The 49th Grammy Awards ceremonies are a forum for the U.S. music industry to highlight its top stars with awards like "Best New Artist" and "Album of the Year." Many of the 108 categories focus on the most popular Western music -- pop, hip-hop, rap, rock, rhythm and blues, jazz, and classical.
But most traditional music from outside North America and Europe is grouped into a Western marketing category known as "World Music." Thus Central Asian "maqam" is competing in the same category as a South African gospel choir, classical Hindustani musicians, a Scandinavian-styled trio, and a live recording of Iranian and Armenian masters.
It was September of 2003 when Iranian lute virtuoso Hossein Alizadeh teamed up with Armenian duduk master Djivan Gasparyan for a live outdoor concert at Tehran's Niavaran Palace.
Persian And Armenian
This year, a recording of that show is one of five Grammy Award nominees for "Best Traditional World Music Album." It is being marketed in the west under the title "Endless Vision: Persian and Armenian Songs."
Alizadeh is a renowned composer and a master of the "tar." He also is a master of other traditional instruments in the Persian lute family. But ironically, the Tehran concert that earned him and Gasparyan a Grammy nomination was far from traditional.
Instead of the Iranian tar, Alizadeh plays a new kind of Iranian lute called a "shurangiz" -- an instrument that he has helped design.
Meanwhile, Alizadeh's collaborations with Gasparyan explore new artistic territory by blending classical Persian music and poetry with Armenian and Azeri melodies and lyrics sung by Gasparyan.
Two women -- Afsaneh Rasaei and Khourshid Biabani -- also sing as part of Alizadeh's otherwise all-male Hamavayan Ensemble.
And Gasparyan adds his instrumental mastery on the duduk -- a cylindrical wooden flute made from the root of an apricot tree.
Born in the the village of Solag near Yerevan, Gasparyan was honored in 1973 by the Armenian government with the title of "People's Artist of Armenia." But he is perhaps best known in the West for his performances on major motion-picture soundtracks like "Gladiator" and Martin Scorsese's "Last Temptation of Christ."
Another Grammy nominee this year for "Best Traditional World Music Album" is a project that documents attempts by Tajik and Uzbek musicians to revive "shashmaqam" -- a style of court music that flourished centuries ago in Central Asia.
The album is called "Invisible Face Of The Beloved: Classical Music of the Tajiks and Uzbeks." It is part of a project by the Agha Khan Music Initiative in Central Asia that has been distributed by the Smithsonian Folkways label.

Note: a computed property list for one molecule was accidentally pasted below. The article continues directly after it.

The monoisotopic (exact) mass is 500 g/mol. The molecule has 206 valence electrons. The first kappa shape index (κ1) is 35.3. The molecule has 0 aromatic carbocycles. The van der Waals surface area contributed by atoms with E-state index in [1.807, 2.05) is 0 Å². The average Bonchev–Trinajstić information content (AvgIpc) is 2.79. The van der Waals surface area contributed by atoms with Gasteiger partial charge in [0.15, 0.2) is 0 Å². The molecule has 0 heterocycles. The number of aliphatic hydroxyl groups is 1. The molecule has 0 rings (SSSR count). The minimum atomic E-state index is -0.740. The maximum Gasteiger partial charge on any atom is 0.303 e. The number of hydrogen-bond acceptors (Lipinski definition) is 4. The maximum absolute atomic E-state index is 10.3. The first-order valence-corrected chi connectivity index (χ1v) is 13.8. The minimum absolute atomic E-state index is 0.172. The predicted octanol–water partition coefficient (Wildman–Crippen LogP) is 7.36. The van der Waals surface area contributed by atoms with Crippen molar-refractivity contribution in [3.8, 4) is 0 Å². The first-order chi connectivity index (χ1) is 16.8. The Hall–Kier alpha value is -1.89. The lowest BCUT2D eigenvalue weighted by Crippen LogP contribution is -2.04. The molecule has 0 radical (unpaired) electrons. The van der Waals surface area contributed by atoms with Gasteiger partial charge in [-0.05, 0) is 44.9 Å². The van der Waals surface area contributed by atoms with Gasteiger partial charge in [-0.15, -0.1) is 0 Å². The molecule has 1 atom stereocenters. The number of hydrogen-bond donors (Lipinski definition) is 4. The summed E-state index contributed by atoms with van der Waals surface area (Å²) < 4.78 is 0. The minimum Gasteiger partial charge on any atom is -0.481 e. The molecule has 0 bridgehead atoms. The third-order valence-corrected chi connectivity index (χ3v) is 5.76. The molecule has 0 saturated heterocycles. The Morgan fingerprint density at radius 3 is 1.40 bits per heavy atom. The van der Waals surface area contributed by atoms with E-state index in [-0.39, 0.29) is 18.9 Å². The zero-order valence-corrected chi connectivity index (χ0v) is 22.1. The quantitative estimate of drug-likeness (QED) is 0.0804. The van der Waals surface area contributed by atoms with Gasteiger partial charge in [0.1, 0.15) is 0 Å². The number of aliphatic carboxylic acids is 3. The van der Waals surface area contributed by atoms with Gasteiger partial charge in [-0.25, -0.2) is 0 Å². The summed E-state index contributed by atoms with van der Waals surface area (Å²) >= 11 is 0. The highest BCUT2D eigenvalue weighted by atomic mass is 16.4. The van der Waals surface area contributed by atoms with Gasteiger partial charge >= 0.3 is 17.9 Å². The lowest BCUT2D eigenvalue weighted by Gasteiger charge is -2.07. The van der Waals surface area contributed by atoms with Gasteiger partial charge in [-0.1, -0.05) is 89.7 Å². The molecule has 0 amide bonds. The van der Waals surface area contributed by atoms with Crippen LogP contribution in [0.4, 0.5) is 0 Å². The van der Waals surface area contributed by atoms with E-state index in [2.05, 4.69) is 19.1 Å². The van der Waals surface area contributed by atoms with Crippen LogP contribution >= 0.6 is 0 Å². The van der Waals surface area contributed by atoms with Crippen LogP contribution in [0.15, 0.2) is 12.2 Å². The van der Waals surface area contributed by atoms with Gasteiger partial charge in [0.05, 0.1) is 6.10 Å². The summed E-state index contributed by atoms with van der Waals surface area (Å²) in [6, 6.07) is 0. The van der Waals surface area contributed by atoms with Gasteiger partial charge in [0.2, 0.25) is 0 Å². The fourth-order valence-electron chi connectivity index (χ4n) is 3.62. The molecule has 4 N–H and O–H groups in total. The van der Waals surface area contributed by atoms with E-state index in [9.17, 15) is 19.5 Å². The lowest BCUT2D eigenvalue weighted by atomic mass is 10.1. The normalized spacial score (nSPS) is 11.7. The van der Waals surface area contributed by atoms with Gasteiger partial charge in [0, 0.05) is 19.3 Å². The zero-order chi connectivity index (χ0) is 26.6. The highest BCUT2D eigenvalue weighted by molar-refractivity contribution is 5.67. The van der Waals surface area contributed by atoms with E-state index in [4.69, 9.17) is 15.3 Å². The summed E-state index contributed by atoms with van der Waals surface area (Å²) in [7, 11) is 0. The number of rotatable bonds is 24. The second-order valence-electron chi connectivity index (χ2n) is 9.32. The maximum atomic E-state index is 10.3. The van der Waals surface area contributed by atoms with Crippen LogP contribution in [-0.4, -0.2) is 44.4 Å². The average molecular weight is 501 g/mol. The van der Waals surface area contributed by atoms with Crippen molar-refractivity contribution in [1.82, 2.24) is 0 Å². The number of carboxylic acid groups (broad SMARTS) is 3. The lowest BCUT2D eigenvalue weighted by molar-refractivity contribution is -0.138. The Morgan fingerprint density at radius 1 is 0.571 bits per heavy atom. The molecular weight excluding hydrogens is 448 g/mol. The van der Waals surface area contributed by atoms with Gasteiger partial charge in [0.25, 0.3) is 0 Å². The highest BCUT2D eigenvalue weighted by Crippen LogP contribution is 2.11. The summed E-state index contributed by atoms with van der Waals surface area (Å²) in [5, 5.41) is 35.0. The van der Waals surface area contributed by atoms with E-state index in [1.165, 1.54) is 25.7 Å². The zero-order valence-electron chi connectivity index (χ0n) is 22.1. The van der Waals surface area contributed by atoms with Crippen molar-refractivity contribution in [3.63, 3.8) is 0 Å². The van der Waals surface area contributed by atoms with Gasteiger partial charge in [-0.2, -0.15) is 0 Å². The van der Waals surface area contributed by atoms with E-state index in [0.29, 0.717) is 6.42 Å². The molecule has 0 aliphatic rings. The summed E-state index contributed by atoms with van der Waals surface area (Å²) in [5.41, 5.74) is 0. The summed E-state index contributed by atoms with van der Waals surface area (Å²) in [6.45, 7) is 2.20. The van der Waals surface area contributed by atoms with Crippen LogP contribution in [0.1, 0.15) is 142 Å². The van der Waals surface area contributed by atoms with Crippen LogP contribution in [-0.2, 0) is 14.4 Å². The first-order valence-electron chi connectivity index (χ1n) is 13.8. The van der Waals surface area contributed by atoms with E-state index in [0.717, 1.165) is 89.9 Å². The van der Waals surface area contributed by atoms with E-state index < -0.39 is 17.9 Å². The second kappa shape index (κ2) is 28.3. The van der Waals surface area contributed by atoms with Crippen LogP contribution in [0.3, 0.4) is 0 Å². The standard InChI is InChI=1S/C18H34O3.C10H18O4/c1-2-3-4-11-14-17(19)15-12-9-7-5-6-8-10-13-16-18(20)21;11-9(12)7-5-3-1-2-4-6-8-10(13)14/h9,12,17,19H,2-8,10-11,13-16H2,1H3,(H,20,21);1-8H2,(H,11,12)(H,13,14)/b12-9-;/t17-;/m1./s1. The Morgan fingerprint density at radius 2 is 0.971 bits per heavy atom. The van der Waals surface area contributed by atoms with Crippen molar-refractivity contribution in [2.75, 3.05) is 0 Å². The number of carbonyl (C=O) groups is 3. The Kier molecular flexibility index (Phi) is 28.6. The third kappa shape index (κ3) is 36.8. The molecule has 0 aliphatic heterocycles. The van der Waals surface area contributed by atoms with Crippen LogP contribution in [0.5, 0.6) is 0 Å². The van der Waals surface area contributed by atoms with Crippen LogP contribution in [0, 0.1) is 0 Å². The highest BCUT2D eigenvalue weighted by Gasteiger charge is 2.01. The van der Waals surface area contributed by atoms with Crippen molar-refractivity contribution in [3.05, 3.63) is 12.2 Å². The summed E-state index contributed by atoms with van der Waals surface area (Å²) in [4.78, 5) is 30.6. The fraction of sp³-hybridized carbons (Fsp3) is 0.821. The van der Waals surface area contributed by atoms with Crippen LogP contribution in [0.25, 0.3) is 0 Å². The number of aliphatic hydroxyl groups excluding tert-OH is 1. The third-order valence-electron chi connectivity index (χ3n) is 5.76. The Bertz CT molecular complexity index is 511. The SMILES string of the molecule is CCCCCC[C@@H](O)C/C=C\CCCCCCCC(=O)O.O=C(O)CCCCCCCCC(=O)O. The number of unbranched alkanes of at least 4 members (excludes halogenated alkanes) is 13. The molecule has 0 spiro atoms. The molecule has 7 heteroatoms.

Documentary filmmaker and Central Asian music expert Simon Broughton says Shashmaqam is gaining popularity among Westerners. But he says listeners must be educated about the music to appreciate its depth.
"Within the Asian region, I think Central Asia is attracting some attention," Broughton says. "They've got to work a little bit in bringing their music across. There are aspects of Central Asian music, like the Sashmaqam tradition -- the classical music tradition of Bukhara and Samarkand -- which is a very erudite tradition. It is one that you really do need to get accustomed to in order to find your way through it."
Educating Western listeners is exactly what the Grammy-nominated album attempts to do with its detailed, 44-page booklet and documentary film on a bonus DVD.
The music on the album is performed by students from the Academy of Maqam in Dushanbe. Abduvali Abdurashidov, the school's founder and director, explains the history of the music.
"Maqam was performed at the court of the ruling emirs," Abdurashidov says. "Generation after generation, for hundreds of years, it was transmitted from master to disciple. It went through many changes on the way to acquiring its present form. Maqam music doesn't have a composer. Its composer is the people."
'Seeking To Achieve Truth'
Abdurashidov says that when he opened the music academy in 2003, it was modeled on ideals of Islamic learning that are even older than Shashmaqam. Those standards make the study of music inseparable from the study of poetry, rhythmic verse, metaphysics, ethics, and aesthetics.
"Our maqams have a meaning that is mystical and Sufi," Abdurashidov says. "Maqam seeks to achieve truth. This perfection is an aim. We have to go through hundreds of levels and difficulties to reach it. In a maqam, these levels are represented by various stages of musical development. It is like a person's movement toward spiritual perfection. A feeling that grows little by little toward a culmination. And it arrives at the 'awj' -- the highest culmination. It is a moment when the meaning of poetry and music arrives at a supreme point and bursts through to create a particular spiritual state."
The students at the academy have delved deeply into the relation between poetry and musical rhythm -- studying the tuning, the structure of maqam compositions, and the overall form of the song cycles. In this way, Abdurashidov says, the students are able to perform Sashmaqam in a way that hasn't been done since the 19th century.
The three other albums nominated for "Best Traditional World Music Album" feature music from Asia, Africa, and Europe.
"Hambo In The Snow" features a Washington-based trio that styles its performances after ancient Scandinavian music.
"Blessed" is an album from South Africa performed by the Soweto Gospel Choir.
"Golden Strings of The Sarode" is a collection of Hindustani classical music performed by Aashish Khan on Sarode and Zakir Hussain on tabla.